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Thursday, December 2, 2021

Seán FitzPatrick, the former president of the failed Anglo Irish Bank, dies

Banker Seán FitzPatrick, who represented the prosperity and depression of the Celtic Tiger in Ireland, died of a heart attack at the age of 73.

The outspoken financier was taken to the hospital after a sudden illness last week. He turned Anglo Irish Bank into a financial giant, which suffered a serious collapse after reckless loans and questionable accounting practices. According to his family, he died on Monday.

After the global financial crisis exposed a huge liquidity crunch, FitzPatrick still does not repent of his role in contributing to a crisis that plunged the banking industry into a 64 billion euro rescue plan.

“He went from a poster boy for the Celtic Tigers to a whipping boy for national collapse,” Simon Caswell, author Anglo Republic, Undermining the inside of Irish banks, Told the Financial Times. “He is a symbol of the prosperity and depression of the Irish banking industry.”

FitzPatrick-his friends are called “Seánie” and “Fitzie” at work-he joined the third largest bank in Ireland in 1974. With the expansion of the bank, he quickly rose to the top, serving as the head of Anglo Irish Bank Corporation from 1986 to 2005, as the executive officer, from 2005 as the chairman, until 2008, when the bank fell apart and left in shame.

He advocated a rapid loan approval model when the valuation of Anglo Irish Bank, Ireland’s third largest institution, soared from about 600 million euros in 2000 to 13 billion euros in 2007, reaching its peak.

The gorgeous projects of real estate developers are transforming Ireland from the mid-1990s to the mid-2000s, a period that earned the country the nickname of the Celtic Tiger and became the bank’s largest customer. With the rapid development of the country’s economy, Anglo Irish has earned the reputation of being the developer’s favorite organization.

But his success soon collapsed. Facts have proved that Fitzpatrick has been concealing personal loans of tens of millions of euros from the books of accounts for many years. This practice is considered unethical but not illegal. Unlike his successor David Drum and other senior figures in the banking industry, Fitzpatrick has never been convicted or imprisoned.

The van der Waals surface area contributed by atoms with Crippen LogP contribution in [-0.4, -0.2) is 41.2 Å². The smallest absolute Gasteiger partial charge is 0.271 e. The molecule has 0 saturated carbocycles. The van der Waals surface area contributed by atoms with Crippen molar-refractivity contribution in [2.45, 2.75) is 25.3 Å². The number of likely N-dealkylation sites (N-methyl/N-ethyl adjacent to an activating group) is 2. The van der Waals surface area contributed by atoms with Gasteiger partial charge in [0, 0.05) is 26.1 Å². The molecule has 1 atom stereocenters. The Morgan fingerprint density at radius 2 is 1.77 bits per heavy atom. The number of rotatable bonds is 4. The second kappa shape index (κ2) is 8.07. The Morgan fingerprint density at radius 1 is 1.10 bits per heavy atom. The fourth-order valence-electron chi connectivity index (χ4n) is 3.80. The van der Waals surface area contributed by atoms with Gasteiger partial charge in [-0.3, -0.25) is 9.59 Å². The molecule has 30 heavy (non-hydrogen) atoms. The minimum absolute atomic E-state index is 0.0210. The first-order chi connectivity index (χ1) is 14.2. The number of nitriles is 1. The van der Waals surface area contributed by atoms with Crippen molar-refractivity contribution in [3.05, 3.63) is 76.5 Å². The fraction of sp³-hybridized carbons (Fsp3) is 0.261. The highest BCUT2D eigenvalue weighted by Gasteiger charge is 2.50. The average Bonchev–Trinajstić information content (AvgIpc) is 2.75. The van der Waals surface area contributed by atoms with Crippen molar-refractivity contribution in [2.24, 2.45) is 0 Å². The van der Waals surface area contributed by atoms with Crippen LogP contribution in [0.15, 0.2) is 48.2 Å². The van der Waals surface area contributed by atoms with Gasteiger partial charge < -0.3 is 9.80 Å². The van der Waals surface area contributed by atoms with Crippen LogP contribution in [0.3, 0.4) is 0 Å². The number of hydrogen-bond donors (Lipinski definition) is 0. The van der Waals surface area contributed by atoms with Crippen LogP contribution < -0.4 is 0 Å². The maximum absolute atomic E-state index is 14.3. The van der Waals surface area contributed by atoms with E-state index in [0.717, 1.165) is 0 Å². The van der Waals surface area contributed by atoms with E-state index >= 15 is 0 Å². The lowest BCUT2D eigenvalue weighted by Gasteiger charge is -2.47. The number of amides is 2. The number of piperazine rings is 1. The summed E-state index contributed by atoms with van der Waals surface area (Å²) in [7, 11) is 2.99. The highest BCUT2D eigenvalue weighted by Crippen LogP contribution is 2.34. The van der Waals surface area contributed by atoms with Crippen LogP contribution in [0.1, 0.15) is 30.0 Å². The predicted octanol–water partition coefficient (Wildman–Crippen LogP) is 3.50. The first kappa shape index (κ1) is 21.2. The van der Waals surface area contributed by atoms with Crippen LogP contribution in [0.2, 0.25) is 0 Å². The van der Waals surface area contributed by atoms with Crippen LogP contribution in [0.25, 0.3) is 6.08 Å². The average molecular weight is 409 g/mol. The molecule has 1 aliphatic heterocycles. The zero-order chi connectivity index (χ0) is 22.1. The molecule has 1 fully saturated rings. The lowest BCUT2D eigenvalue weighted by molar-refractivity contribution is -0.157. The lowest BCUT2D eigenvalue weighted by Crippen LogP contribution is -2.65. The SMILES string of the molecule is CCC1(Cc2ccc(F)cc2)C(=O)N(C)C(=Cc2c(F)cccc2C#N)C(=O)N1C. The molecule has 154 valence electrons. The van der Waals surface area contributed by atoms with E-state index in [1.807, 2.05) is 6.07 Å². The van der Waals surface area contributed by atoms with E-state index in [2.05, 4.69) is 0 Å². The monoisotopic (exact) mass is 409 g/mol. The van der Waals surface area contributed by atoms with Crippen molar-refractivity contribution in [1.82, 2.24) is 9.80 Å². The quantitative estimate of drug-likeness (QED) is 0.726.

He was acquitted in 2017 after a 127-day trial on criminal charges suspected of misleading the auditor.

Patrick Honohan, the former central bank governor, stated in 2015 “Unwise, not crime” The bankers’ actions triggered a crisis, and their “unscrupulous and reckless” actions were behind the collapse of the Irish economy.

Carswell said that when the financial crisis came, Anglo Irish’s reckless lending caught up with it, losing 1 billion euros a day, prompting the government to intervene. FitzPatrick had already made a fortune by accumulating stocks in the bank, even though he was declared bankrupt in 2010.

The Irish Times said the bank was “losing money in the old-fashioned way” Make crappy loans one by one“. It needs 29.3 billion euros in bailout funds-almost half of the money injected into the country’s banks to prevent them from going bankrupt.

But FitzPatrick told interviewers in 2011 that he couldn’t “Say sorry in any sincerity or dignity” He blamed the bank failures on global problems.

As a young rugby player and avid golfer, Fitzpatrick has kept a low profile in recent years.

For fear of speaking badly about the deceased, many figures in the Irish financial community declined to comment. One person said that in the end, “for himself and the country, he is almost a tragic figure.”

This article has been revised to reflect that Patrick Honohan’s term as central bank governor began in 2009

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